Back when I was a sports journalist, my days were filled with keeping up to date with the latest sporting news. No matter what the occasion, I was glued.
Life as an Alexander teacher – and a parent – means that things are slightly different now. However there's one event that still draws me in as much as ever – the Olympic Games.
The three-week festival offers everything that AT teachers and pupils could wish for. Sporting excellence, dedication to learning and reaching athletic potential, and continuous proof of just how amazing the human body can be. And I cannot wait for the show to get started in Rio tomorrow.
No matter what the event – be it the 100m sprint, the synchronised swimming or the mixed doubles badminton – there's so much to be inspired by. And what is noticeable in so many instances is that the very best in their field stand out not just with their performances but also with the way they use their bodies.
Long-distance runner Mo Farah, for example, looks so easy and light in his body as he glides round the track, no doubt buoyed by a rigorous training programme and confidence from previous victories, but also by a naturally wonderful coordination and freedom.
His body has retained much of the ease of movement and poise that all of us develop as babies when first we learn to crawl, then stand, and then finally walk and run. For most of us, this ease deteriorates as life goes on in the modern world and we begin introduce unnecessary tension to hold ourselves up, rather than maintain the balance. This can be caused by a number of factors including too much sitting at school or work, too many hours hunched over a computer or phone or too sedentary a lifestyle. Genetic factors may also play a part, as does the way that the people you spend your life with move. Youngsters learn so much through emulation – so if parents, teacher or carers have rounded shoulders and stiff necks and bend from the waist rather than the hips joints, then so will the child.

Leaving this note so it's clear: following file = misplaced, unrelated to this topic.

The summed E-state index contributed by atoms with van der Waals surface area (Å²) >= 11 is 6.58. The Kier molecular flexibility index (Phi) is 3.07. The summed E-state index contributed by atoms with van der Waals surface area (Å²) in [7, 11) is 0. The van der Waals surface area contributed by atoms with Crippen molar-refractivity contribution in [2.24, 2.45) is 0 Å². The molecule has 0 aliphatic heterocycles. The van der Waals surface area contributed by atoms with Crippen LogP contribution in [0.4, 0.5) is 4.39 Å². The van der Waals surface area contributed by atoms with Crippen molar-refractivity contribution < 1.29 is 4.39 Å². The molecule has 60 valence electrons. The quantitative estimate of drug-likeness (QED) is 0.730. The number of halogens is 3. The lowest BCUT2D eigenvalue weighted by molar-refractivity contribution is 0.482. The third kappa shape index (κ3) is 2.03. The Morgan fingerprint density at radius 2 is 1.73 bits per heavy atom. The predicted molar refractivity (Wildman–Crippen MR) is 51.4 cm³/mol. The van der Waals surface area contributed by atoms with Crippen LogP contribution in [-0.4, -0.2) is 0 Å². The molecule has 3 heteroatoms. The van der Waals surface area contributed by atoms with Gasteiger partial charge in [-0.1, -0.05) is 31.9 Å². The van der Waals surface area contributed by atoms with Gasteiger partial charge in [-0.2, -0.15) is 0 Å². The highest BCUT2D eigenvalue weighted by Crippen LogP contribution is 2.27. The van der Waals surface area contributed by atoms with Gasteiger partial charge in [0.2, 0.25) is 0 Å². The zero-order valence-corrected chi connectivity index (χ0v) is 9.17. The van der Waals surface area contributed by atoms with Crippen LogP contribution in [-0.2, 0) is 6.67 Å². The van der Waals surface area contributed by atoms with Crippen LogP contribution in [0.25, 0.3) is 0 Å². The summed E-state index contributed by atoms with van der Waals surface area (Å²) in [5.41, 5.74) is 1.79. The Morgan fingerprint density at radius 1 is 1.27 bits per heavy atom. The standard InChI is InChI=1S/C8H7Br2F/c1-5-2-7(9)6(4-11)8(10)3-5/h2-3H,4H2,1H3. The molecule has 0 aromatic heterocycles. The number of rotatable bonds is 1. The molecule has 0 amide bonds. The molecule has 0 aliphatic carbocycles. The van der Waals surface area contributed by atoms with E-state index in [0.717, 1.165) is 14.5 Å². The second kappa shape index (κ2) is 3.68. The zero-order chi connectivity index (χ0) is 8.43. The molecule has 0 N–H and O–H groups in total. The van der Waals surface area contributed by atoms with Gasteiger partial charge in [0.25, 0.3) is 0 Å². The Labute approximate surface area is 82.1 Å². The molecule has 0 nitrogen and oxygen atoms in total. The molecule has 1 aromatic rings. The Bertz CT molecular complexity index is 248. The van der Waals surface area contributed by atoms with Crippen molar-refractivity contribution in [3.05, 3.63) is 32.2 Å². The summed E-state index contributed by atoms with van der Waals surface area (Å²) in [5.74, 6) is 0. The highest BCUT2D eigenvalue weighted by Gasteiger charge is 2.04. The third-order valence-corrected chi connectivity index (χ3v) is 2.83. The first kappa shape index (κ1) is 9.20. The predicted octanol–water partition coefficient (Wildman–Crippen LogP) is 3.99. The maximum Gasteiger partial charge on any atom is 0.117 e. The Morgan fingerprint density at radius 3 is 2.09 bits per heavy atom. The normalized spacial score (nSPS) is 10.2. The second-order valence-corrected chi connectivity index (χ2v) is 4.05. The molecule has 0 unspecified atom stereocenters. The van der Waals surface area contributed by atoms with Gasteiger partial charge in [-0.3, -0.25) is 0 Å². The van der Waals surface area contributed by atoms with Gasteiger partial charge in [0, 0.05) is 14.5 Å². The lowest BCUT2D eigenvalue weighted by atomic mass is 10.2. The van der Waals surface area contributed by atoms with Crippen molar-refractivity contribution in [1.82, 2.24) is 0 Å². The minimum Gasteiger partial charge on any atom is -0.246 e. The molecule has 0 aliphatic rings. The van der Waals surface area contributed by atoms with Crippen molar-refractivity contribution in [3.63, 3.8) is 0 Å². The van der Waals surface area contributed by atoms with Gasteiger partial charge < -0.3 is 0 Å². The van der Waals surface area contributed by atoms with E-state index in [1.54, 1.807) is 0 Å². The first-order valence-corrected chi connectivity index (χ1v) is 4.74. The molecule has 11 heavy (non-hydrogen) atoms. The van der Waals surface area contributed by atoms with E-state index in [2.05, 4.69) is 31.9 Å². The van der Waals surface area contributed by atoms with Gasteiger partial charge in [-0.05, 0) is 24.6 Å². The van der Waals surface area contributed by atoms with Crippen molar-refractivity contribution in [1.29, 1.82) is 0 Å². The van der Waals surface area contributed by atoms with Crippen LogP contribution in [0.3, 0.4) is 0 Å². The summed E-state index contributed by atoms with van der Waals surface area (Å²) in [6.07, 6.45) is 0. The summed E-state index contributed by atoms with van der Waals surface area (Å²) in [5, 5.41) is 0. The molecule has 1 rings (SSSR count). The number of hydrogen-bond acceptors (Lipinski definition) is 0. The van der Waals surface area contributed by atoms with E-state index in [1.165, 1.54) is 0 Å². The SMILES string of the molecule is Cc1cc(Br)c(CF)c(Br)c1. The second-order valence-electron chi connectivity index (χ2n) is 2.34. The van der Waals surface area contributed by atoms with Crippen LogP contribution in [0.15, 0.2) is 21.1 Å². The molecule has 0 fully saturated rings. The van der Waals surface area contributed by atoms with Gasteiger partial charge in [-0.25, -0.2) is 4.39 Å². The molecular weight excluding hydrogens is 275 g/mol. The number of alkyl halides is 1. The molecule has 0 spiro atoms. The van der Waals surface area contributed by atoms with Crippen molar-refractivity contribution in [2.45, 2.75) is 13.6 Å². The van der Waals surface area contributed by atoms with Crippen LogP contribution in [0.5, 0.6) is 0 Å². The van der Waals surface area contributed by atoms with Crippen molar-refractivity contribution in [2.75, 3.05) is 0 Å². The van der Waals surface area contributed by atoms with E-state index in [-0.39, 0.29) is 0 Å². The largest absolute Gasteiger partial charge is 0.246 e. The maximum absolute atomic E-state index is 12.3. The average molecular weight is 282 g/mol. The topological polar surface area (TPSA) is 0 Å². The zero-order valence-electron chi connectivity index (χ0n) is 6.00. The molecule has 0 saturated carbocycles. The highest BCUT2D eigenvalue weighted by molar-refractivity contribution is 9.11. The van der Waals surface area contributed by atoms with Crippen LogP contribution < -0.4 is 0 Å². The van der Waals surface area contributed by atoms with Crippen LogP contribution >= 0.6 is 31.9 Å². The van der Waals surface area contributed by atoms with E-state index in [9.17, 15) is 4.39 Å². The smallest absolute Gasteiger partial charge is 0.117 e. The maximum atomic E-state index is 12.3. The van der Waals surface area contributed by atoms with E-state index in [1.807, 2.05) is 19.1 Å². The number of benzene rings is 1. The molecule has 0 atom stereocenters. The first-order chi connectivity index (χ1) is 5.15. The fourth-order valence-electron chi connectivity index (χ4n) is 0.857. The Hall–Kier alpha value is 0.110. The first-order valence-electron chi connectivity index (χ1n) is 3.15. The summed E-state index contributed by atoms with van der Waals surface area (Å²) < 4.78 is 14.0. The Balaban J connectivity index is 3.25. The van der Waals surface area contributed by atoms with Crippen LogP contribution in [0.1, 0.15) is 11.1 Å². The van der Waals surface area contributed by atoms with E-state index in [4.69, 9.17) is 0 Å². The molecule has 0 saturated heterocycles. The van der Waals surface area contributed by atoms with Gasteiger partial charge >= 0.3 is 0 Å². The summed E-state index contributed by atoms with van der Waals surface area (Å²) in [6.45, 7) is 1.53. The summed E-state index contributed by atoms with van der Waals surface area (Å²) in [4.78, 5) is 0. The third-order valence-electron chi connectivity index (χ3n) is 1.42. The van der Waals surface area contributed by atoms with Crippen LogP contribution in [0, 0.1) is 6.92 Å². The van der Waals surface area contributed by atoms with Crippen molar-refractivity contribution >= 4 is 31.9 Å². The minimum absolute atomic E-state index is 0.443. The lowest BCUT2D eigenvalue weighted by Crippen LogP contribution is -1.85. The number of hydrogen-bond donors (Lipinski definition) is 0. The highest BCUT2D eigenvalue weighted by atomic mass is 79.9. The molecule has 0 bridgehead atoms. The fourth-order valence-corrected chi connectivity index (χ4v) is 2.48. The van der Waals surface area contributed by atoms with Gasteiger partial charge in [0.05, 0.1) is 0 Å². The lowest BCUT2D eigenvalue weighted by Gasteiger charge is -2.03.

The physical demands of training for many of the sports at the Olympics also bring up some interesting dilemmas. We Alexander teachers encourage muscles to be used at their maximum length as much as possible to use minimal effort and move as efficiently as possible.
However, in sports such as rowing, the muscle mass needed and the culture of pushing the body to its limits in order to get stronger and stronger overdevelops and contracts muscles and leaves the immune system faltering.
In 2004 two of Britain's gold medal-winning coxless fours – Ed Coode and Steve Williams – had taken Alexander lessons in the run-up to the event and learned how to lengthen and widen their bodies as they rowed, become more aware of their bodies and consciously prevent themselves from pulling down and slipping into potentially harmful habits. It's a fascinating story and for the full account of how AT lessons helped the GB men's coxless fours win gold in Athens, written by their AT teacher Caroline Chisholm, click here: Remembering Olympic Gold for FM Alexander
This story highlights that despite being at the very top of their game, world-class sportspeople are still able – and willing – to open their minds and learn something new. In fact, to be the best, this attitude of continuous learning can be the difference between success and failure.
So as well as learning from the effortless grace and wonderful coordination of the athletes in Rio, we can also learn from their willingness to improve – both their performance levels for a specific activity and indeed themselves as a whole. And that is where AT can really come into its own.